Mask ventilation can be difficult in elderly edentulous patients. Various solutions have been proposed to address this challenge. This study assessed the use of a new airway-securing device called the Tulip Airway and investigated its application in simulated edentulous patients.
This pilot study utilized a modified edentulous airway training mannequin and a high-performance simulator. Participants attempted to ventilate the edentulous mannequin using a Guedel oropharyngeal airway and face mask (M method) or the Tulip Airway (T method). Successful inflation of the mannequin model lung was confirmed visually. The time required for the insertion of the Tulip Airway was also assessed. A high-performance simulator was then used to compare ventilation volumes achieved using the M and T methods, and data subsequently analyzed.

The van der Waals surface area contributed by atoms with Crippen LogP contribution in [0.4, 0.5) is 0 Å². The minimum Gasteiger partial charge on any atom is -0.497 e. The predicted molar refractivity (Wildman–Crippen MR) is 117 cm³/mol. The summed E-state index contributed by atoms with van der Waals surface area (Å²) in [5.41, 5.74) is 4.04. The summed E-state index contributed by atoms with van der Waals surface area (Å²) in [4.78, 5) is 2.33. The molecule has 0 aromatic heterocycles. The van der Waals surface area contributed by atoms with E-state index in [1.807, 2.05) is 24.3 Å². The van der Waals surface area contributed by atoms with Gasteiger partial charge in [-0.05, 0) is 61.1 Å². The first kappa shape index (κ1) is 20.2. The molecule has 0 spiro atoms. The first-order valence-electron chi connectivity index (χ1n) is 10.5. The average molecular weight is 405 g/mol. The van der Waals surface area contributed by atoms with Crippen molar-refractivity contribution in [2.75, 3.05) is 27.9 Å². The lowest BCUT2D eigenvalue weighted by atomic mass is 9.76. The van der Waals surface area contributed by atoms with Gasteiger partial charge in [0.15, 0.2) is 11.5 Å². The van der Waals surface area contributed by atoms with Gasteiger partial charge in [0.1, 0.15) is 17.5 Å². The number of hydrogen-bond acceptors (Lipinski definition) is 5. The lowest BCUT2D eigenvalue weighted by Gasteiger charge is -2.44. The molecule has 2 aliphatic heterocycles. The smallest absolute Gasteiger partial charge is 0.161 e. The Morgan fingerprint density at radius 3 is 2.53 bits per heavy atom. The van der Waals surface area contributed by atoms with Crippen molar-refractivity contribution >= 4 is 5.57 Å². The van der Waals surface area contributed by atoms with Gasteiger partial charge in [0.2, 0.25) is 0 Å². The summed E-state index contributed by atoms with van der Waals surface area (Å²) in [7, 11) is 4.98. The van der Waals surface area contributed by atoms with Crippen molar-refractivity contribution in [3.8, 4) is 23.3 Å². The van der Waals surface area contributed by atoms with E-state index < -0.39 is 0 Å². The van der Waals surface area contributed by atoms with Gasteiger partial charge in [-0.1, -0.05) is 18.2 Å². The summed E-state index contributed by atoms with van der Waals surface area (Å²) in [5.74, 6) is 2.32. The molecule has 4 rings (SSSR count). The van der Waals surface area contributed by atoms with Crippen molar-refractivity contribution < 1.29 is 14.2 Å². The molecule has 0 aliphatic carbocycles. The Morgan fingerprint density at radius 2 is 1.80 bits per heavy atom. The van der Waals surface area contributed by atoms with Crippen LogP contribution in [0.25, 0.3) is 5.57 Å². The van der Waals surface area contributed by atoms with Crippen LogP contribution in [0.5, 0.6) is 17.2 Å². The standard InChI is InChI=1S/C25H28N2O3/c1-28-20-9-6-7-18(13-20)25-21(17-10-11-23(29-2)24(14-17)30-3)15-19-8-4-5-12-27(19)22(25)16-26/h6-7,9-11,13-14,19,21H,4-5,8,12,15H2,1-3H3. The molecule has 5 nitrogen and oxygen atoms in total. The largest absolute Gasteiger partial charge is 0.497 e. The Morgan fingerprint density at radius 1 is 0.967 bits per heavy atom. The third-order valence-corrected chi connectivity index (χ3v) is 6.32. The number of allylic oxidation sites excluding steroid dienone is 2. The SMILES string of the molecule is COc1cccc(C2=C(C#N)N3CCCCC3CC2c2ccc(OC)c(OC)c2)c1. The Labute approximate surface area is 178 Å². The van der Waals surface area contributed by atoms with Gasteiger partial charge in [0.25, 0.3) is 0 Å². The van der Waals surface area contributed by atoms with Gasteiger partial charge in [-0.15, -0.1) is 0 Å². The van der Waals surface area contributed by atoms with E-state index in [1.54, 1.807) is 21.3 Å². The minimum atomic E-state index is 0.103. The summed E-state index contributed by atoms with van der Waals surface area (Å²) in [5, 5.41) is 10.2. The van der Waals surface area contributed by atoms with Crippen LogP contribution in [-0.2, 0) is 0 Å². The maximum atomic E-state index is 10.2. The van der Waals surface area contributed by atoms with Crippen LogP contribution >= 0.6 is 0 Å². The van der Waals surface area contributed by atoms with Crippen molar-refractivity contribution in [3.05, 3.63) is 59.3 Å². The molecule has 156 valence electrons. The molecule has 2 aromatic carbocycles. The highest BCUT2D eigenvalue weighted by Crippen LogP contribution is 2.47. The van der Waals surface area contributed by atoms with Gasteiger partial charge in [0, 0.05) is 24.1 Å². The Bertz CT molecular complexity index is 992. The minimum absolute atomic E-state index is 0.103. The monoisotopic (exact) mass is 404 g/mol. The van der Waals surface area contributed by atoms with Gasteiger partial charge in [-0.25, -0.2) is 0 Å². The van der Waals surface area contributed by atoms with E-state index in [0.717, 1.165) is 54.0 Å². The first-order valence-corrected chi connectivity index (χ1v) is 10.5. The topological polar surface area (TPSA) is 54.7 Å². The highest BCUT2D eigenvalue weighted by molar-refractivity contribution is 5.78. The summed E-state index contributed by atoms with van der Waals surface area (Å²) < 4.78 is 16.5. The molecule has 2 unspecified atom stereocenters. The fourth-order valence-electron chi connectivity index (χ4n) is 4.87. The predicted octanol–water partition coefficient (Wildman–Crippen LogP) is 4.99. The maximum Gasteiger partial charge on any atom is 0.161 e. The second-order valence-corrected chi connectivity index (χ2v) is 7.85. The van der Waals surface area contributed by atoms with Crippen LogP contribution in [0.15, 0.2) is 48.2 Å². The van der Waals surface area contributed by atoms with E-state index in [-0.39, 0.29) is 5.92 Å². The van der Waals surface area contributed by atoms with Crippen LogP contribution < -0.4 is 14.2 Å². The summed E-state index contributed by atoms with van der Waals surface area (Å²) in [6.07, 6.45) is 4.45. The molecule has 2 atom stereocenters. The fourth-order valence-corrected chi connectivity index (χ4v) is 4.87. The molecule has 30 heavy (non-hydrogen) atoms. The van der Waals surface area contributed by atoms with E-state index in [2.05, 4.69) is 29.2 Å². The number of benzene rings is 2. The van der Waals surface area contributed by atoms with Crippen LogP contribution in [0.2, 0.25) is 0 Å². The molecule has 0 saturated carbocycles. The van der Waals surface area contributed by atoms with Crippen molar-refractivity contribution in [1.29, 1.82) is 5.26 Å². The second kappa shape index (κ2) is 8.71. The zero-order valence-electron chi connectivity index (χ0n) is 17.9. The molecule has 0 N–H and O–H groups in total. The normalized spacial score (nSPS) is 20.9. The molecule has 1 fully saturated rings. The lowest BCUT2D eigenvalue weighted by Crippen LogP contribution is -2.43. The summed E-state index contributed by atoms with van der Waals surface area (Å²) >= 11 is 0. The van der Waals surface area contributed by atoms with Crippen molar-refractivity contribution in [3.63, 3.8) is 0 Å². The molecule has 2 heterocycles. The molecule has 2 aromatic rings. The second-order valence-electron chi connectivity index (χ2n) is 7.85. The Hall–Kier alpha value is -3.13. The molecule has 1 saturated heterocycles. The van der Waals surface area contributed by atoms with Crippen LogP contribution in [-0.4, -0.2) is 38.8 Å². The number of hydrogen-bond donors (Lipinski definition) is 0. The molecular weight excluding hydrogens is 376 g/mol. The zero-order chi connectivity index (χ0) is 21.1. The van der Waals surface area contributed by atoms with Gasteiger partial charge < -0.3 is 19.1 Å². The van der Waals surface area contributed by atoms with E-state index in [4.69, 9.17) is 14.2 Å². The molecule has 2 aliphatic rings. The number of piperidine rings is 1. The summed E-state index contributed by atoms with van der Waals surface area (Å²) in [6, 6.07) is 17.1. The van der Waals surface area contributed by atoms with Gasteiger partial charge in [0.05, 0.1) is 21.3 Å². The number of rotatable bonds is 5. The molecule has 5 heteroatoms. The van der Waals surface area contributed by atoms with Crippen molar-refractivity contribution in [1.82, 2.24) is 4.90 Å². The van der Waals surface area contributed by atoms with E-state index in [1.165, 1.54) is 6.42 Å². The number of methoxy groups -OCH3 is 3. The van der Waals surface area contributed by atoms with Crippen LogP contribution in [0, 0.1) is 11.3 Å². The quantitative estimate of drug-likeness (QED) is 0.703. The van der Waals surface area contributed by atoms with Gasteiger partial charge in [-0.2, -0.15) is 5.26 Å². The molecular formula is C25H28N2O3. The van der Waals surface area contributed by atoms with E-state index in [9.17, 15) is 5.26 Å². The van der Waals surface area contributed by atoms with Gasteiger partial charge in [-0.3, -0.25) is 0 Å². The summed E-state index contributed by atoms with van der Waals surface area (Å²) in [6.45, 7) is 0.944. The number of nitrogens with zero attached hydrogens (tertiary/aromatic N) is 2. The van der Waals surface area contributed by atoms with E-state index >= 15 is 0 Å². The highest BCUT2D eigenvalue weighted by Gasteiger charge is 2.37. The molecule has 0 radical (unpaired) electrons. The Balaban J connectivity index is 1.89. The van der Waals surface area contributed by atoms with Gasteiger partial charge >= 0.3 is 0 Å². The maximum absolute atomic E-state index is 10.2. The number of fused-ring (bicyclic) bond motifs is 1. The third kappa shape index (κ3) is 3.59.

In the edentulous mannequin, lung inflation was not achieved by any participants using the M method, but all were successful using the T method. Insertion time for the Tulip Airway was ∼8 seconds. Median ventilation volumes achieved using the high-performance simulator were higher for the T method (308 mL) compared with the M method (192 mL; P < .05).
The results of this pilot study indicate that the Tulip Airway is an effective airway device for use in edentulous patients with difficult mask ventilation.